In 2006, Bob Iger, the current CEO of The Walt Disney Company, made a trade with NBC: In return for ESPN sportscaster Al Michaels (who wanted to get out of his contract to follow Sunday Night Football over to NBC), Iger wanted Oswald back.

On the surface, it seemed something of an uneven trade. Disney was losing a valuable property and in return gaining one that hadn’t been used in years — one that held almost no quantifiable public appeal, and seemed to have little bearing on the company’s plans going forward. Even so, the deal was struck and Oswald returned to Disney in 2006.

Now, ten years later, Oswald’s made appearances, but not terribly frequently. He’s a part of the video games series Epic Mickey, he’s shown up around Disney theme parks and has become a pretty big merchandising effort, he’s found his way into comic books and his long-lost short The Hungry Hobos appeared on the Walt Disney Signature Collection Snow White release. Still, thus far, we’ve yet to see Oswald in a new film, show, or game as anything more than a supporting character. Disney isn’t one to squander the potential of a character already in its arsenal and Oswald’s an easily recognizable character with something of a Disney-esque fairytale backstory of his own now that he’s “home.” And most importantly, he’s paid for. So, does Disney have bigger plans?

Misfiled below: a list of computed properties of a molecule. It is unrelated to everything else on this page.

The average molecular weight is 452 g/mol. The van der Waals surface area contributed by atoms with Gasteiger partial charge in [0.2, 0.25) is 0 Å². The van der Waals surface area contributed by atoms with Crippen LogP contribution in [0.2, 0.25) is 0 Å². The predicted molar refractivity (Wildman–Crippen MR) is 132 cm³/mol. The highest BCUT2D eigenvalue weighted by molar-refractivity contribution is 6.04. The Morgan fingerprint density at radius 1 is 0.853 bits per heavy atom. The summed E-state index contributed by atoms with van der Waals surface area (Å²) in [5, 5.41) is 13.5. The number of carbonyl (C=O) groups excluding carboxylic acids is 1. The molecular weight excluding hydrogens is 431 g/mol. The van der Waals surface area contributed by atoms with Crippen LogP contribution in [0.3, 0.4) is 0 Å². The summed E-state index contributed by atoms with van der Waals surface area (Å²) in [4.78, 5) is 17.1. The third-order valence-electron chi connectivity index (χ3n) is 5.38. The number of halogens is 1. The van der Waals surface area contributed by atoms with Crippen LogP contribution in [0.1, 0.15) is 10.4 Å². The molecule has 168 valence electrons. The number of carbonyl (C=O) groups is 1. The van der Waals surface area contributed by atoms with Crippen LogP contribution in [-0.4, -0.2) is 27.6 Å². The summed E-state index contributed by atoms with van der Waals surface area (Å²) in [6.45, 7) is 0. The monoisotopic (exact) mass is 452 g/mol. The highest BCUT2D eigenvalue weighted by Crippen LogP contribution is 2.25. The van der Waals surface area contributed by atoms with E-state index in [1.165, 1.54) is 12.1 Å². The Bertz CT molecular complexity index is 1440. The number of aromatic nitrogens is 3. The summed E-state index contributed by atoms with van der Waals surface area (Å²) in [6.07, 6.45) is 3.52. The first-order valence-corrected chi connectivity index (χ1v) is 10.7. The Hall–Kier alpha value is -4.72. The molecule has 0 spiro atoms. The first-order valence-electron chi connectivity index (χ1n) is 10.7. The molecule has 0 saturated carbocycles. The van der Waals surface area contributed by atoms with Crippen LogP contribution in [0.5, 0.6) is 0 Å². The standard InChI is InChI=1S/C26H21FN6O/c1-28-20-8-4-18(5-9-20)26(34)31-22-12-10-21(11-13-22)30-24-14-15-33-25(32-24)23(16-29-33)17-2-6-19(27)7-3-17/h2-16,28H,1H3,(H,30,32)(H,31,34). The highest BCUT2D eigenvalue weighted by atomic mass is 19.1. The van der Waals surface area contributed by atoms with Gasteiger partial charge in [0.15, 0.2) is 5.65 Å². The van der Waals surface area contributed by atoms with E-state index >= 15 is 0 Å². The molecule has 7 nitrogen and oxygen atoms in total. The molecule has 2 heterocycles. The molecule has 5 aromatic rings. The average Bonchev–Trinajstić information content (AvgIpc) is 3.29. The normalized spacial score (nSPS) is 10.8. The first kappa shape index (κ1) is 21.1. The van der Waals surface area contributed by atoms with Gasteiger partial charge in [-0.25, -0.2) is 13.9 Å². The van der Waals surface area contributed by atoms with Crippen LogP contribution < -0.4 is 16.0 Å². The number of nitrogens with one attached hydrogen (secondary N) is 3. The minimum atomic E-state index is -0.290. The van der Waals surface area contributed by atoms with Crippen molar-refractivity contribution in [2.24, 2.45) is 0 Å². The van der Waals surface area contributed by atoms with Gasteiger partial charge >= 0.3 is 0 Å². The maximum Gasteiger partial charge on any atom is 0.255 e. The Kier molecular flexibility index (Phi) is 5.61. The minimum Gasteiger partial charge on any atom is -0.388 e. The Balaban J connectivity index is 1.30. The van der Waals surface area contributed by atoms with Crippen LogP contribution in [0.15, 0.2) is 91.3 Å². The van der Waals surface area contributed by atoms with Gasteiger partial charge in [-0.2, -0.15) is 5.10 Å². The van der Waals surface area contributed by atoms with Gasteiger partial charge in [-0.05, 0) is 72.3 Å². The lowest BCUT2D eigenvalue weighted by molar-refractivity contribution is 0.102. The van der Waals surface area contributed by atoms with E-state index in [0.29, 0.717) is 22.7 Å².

Other than maybe making Oswald a more regular fixture of Mickey and Friends, no, probably not.

But the key element of his appearances in properties like Epic Mickey is that he was given his own storyline, his own history, and his own developed arc — his own place in the current Disney landscape.

Warren Spector, creative director of Epic Mickey developer Junction Point Studios, described Oswald’s role in Epic Mickey as something of a lightly antagonistic big brother. He recognizes Mickey’s realized potential in stark contrast to his own fairytale ending which was cut short by a rights dispute. In the end though Mickey comes to care for Oswald and Oswald for Mickey, their development is the stuff of any true Disney story. But, more than that, it shows thought, recognition, and a new direction for Oswald’s story.

Going forward, Oswald’s highly unlikely to be the star of his own film or the centerpiece of any large Disney efforts, going the way of Mickey and Friends. Though still a major fixture at the theme parks and in Disney products for kids, Mickey Mouse is a figurehead without much to do outside of the hallowed halls of Disney parks and merchandise. Oswald will likely join him, along with Goofy, Minnie, Pluto, and the rest — inextricable pieces of Disney history that are popular with kids, but often forgotten until one steps through the gates back into the Magic Kingdom. Disney has moved so far beyond mice and rabbits that it’s difficult to see them expending much effort on properties that don’t have the wide appeal of Pixar films and Star Wars.

That said, in this, the Year of Our TV Overlords 2016, no reboot is out of the question. Perhaps it’s only a matter of time before Disney calls up Mickey and Friends for a nostalgia reboot à la DuckTales.